I posted recently about the galloping depletion of the Ogallala Aquifer ("We're on the last kick," he said. "The bulk water is gone").
Chad Love explains how modern agricultural methods also make it harder for the aquifer to recharge itself: "The Ogallala is Ogaleavin' "
Here in Colorado, agriculture traditionally takes about 80 percent of the water and municipalities 20 percent, but that balance is changing as farmers sell or lease water to cities. Consequence: A shift to dryland crops, just as will probably happen on the High Plains where groundwater has been going to corn crops for ethanol, feedlots, and hog barns.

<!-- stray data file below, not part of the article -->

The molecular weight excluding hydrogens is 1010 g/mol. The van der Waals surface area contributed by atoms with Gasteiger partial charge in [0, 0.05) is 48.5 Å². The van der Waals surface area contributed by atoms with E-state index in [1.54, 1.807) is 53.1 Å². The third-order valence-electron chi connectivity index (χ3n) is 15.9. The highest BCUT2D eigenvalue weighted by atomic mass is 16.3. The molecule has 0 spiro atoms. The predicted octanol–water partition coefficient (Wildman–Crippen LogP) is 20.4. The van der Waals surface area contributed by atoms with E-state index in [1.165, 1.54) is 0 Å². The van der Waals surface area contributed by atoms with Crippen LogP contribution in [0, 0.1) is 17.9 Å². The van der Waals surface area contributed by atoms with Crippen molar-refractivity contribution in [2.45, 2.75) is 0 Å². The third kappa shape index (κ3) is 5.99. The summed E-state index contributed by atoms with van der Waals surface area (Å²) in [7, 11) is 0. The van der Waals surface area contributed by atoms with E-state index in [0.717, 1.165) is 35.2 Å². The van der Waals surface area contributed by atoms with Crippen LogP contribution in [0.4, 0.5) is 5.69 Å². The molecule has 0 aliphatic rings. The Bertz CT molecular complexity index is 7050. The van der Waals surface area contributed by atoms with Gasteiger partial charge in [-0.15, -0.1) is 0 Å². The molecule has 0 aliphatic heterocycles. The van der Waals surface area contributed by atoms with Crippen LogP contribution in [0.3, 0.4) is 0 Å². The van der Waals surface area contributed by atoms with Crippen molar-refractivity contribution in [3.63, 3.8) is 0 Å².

John Orr at Coyote Gulch links to a Greeley Tribune story on how winter wheat is supplanting other thirstier crops.
Back on my last newspaper job, my beat included the Southeastern Colorado Water Conservancy District. I always felt that "the water beat" was like being asked to cover the secret government — where decisions are made and court cases are fought that, years down the road, constrain what more visible government bodies can do.
Coyote Gulch is my go-to blog for secret-government news these days.